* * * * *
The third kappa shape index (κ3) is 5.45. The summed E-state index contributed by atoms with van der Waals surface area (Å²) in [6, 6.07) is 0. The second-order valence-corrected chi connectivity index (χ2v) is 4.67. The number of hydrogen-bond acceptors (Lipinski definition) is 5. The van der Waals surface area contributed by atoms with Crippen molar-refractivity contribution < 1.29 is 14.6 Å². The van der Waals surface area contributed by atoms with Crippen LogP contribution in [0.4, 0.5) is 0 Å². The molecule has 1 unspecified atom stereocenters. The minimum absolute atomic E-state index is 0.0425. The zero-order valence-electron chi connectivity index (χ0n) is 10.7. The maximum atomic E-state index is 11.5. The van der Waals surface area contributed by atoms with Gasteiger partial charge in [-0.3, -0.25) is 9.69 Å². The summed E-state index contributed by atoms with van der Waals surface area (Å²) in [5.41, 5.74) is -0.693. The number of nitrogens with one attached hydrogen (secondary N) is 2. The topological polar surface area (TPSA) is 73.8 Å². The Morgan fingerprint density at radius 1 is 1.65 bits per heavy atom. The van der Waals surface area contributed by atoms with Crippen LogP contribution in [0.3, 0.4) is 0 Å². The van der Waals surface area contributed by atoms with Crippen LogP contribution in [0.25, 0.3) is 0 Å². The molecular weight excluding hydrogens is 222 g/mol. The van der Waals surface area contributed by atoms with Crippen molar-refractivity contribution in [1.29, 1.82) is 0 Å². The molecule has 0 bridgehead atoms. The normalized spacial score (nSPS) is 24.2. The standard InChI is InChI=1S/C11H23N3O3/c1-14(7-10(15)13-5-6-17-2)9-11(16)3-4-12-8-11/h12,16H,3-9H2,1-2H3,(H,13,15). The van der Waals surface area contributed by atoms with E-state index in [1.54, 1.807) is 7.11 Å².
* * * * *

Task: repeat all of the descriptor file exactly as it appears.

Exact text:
The third kappa shape index (κ3) is 5.45. The summed E-state index contributed by atoms with van der Waals surface area (Å²) in [6, 6.07) is 0. The second-order valence-corrected chi connectivity index (χ2v) is 4.67. The number of hydrogen-bond acceptors (Lipinski definition) is 5. The van der Waals surface area contributed by atoms with Crippen molar-refractivity contribution < 1.29 is 14.6 Å². The van der Waals surface area contributed by atoms with Crippen LogP contribution in [0.4, 0.5) is 0 Å². The molecule has 1 unspecified atom stereocenters. The minimum absolute atomic E-state index is 0.0425. The zero-order valence-electron chi connectivity index (χ0n) is 10.7. The maximum atomic E-state index is 11.5. The van der Waals surface area contributed by atoms with Gasteiger partial charge in [-0.3, -0.25) is 9.69 Å². The summed E-state index contributed by atoms with van der Waals surface area (Å²) in [5.41, 5.74) is -0.693. The number of nitrogens with one attached hydrogen (secondary N) is 2. The topological polar surface area (TPSA) is 73.8 Å². The Morgan fingerprint density at radius 1 is 1.65 bits per heavy atom. The van der Waals surface area contributed by atoms with Crippen LogP contribution in [0.3, 0.4) is 0 Å². The van der Waals surface area contributed by atoms with Crippen LogP contribution in [0.25, 0.3) is 0 Å². The molecular weight excluding hydrogens is 222 g/mol. The van der Waals surface area contributed by atoms with Crippen molar-refractivity contribution in [1.29, 1.82) is 0 Å². The molecule has 0 bridgehead atoms. The normalized spacial score (nSPS) is 24.2. The standard InChI is InChI=1S/C11H23N3O3/c1-14(7-10(15)13-5-6-17-2)9-11(16)3-4-12-8-11/h12,16H,3-9H2,1-2H3,(H,13,15). The van der Waals surface area contributed by atoms with E-state index in [1.54, 1.807) is 7.11 Å².